Three days after the broadcast, Gerald Cock corresponded with Sir Oswald once again. ‘I think that from the television point of view we pulled it off,’ he wrote, and he proposed a series of six further relays, ideally with dates arranged now because of the difficulty of booking the BBC’s single outside broadcast scanner van. Sir Oswald had indeed watched the broadcast, and although he was concerned about one aspect of it, he was prepared to go ahead with further transmissions:
From the point of view of the Coliseum I missed the applause at the end. That omission by fading out too soon destroyed the value of the relay in so far as the desired advertisement for the Coliseum was concerned. (Letter Oswald Stoll to Gerald Cock, 17 January 1939)
Gerald Cock had to point out in his response the next day that in fact the broadcast had included the applause, but this was ‘exceptionally apathetic and unenthusiastic’ (suggesting that those in the house were no more engaged than Cecil Madden had been). Nonetheless, with the understanding that either party could cancel with one month’s notice, the new arrangement went ahead, albeit – as Sir Oswald now stipulated – at an increased fee of £100 per broadcast.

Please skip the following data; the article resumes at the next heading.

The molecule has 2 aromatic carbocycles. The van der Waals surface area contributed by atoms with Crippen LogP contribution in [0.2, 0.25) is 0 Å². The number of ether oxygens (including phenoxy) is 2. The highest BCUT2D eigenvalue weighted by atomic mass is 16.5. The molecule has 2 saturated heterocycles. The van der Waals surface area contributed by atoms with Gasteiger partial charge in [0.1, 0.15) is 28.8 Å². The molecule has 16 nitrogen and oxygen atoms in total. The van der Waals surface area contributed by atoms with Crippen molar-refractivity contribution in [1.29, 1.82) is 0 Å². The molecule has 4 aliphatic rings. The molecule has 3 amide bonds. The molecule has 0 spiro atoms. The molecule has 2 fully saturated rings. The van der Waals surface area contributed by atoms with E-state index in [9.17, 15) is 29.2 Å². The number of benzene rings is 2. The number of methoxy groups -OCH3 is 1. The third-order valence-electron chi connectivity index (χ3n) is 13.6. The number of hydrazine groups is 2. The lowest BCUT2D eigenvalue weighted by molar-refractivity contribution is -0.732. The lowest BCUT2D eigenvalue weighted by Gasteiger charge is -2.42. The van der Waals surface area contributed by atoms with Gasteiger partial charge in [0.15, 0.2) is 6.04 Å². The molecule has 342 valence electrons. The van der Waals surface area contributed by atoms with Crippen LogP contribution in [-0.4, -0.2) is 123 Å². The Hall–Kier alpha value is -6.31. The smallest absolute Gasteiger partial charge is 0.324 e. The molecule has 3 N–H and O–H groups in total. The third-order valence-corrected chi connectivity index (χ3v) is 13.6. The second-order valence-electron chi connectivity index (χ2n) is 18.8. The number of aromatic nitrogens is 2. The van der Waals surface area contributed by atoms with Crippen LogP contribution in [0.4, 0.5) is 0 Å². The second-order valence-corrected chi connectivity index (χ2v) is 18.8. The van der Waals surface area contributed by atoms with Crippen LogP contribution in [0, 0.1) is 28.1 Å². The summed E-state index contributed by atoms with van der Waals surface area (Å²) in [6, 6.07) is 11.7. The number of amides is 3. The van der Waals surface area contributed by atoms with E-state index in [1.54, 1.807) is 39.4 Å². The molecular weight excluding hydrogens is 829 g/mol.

For the first broadcast, the BBC had with some difficulty arranged for the provision of an A. C. power supply to the theatre. Recognising that future broadcasts would also need this, it was left in place afterwards, and this allowed a BBC press announcement of the new series to claim that,
The theatre is now specially wired and is thus the first in the world to be permanently equipped for television. (‘BBC announcement: regular television from London Coliseum, 9 February 1939)